One of the obstacles that have kept quantum computers on the distant horizon is the fact that quantum bits -- the building blocks with which they're made -- are prone to magnetic disturbances. Such "noise" can interfere with the work qubits do, but on Wednesday, scientists announced a new discovery that could help solve the problem.
Specifically, by tapping the same principle that allows atomic clocks to stay accurate, researchers at Florida State University’s National High Magnetic Field Laboratory (MagLab) have found a way to give qubits the equivalent of a pair of noise-canceling headphones.
The approach relies on what are known as atomic clock transitions. Working with carefully designed tungsten oxide molecules that contained a single magnetic holmium ion, the MagLab team was able to keep a holmium qubit working coherently for 8.4 microseconds -– potentially long enough for it to perform useful computational tasks.
“I know 8.4 microseconds doesn’t seem like a big deal,” said MagLab physicist Dorsa Komijani. “But in molecular magnets, it is a big deal, because it’s very, very long."
A paper describing the discovery will be published Thursday in the journal Nature.
One of the Holy Grails of modern applied physics, quantum computers are widely expected to open up a world of new possibilities. Whereas today’s computers rely on transistors to process bits of information in the form of binary 0s or 1s, quantum computing relies on atomic-scale qubits that can be simultaneously 0 and 1 -- a state known as a superposition that's far more efficient.
By offering exponential performance gains, quantum computers could have enormous implications for cryptography and computational chemistry, among many other fields.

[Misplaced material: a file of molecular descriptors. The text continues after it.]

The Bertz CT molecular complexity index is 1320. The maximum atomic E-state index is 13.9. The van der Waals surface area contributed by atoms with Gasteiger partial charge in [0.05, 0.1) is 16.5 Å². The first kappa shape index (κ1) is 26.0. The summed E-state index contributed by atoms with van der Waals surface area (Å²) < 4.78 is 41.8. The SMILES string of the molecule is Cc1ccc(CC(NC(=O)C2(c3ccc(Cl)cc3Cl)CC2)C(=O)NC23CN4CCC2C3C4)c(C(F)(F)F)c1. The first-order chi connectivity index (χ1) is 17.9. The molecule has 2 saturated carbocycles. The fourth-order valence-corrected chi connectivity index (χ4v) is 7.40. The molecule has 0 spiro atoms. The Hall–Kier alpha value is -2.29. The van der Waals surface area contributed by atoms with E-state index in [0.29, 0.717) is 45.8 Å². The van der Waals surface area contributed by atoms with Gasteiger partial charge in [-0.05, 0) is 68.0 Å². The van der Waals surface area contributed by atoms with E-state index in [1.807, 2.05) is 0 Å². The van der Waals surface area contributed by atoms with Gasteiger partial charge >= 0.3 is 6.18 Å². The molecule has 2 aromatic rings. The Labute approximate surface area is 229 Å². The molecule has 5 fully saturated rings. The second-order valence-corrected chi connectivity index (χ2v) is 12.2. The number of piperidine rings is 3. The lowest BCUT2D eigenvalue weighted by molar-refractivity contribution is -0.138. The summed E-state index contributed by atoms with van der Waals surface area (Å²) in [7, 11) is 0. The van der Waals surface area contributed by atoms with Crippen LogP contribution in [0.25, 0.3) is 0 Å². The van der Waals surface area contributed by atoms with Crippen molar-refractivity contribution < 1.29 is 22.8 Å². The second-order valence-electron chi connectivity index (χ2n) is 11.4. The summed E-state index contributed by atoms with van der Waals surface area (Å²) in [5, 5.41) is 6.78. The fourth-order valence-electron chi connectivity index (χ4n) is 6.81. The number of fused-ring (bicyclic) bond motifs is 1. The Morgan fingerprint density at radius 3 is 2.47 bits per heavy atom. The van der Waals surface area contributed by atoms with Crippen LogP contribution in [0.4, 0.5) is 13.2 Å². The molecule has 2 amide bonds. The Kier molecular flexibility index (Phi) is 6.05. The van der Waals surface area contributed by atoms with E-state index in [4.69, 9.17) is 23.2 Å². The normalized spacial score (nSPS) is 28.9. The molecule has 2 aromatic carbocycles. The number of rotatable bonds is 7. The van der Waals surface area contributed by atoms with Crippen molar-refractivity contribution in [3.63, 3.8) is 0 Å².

MagLab's new discovery could put all this potential within much closer reach, but don't get too excited yet -- a lot still has to happen. Next, researchers need to take the same or similar molecules and integrate them into devices that allow manipulation and read-out of an individual molecule, Stephen Hill, director of the MagLab’s Electron Magnetic Resonance Facility, said by email.
"The good news is that parallel work by other groups has demonstrated that one can do this, although with molecules that do not have clock transitions," Hill said. "So it should be feasible to take the molecule we have studied and integrate it into a single-molecule device."
After that, the next step will be coming up with schemes involving multiple qubits that make it possible to address them individually and to switch the coupling between them on and off so that quantum logic operations can be implemented, he said.
That's still in the future, "but it is this same issue of scalability that researchers working on other potential qubit systems are currently facing," he added.
Magnetic molecules hold particular promise there because the chemistry allows self-assembly into larger molecules or arrays on surfaces, Hill explained. Those, in turn, could form the basis for a working device.